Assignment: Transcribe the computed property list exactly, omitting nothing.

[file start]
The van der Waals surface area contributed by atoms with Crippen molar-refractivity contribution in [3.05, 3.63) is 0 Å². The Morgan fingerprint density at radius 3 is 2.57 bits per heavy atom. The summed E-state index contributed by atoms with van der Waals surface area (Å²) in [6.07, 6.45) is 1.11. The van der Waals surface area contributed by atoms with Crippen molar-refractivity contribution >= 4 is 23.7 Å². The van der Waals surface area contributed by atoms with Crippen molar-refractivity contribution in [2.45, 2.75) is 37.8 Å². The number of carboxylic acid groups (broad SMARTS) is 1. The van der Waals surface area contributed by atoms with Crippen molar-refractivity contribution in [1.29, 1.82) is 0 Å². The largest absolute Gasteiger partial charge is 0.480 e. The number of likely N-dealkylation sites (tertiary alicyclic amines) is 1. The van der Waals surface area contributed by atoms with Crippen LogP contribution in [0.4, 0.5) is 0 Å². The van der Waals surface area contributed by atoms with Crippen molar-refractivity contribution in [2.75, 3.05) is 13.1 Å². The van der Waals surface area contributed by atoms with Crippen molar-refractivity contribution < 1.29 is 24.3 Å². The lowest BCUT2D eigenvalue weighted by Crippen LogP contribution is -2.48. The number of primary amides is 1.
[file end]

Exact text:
The van der Waals surface area contributed by atoms with Crippen molar-refractivity contribution in [3.05, 3.63) is 0 Å². The Morgan fingerprint density at radius 3 is 2.57 bits per heavy atom. The summed E-state index contributed by atoms with van der Waals surface area (Å²) in [6.07, 6.45) is 1.11. The van der Waals surface area contributed by atoms with Crippen molar-refractivity contribution >= 4 is 23.7 Å². The van der Waals surface area contributed by atoms with Crippen molar-refractivity contribution in [2.45, 2.75) is 37.8 Å². The number of carboxylic acid groups (broad SMARTS) is 1. The van der Waals surface area contributed by atoms with Crippen molar-refractivity contribution in [1.29, 1.82) is 0 Å². The largest absolute Gasteiger partial charge is 0.480 e. The number of likely N-dealkylation sites (tertiary alicyclic amines) is 1. The van der Waals surface area contributed by atoms with Crippen LogP contribution in [0.4, 0.5) is 0 Å². The van der Waals surface area contributed by atoms with Crippen molar-refractivity contribution in [2.75, 3.05) is 13.1 Å². The van der Waals surface area contributed by atoms with Crippen molar-refractivity contribution < 1.29 is 24.3 Å². The lowest BCUT2D eigenvalue weighted by Crippen LogP contribution is -2.48. The number of primary amides is 1.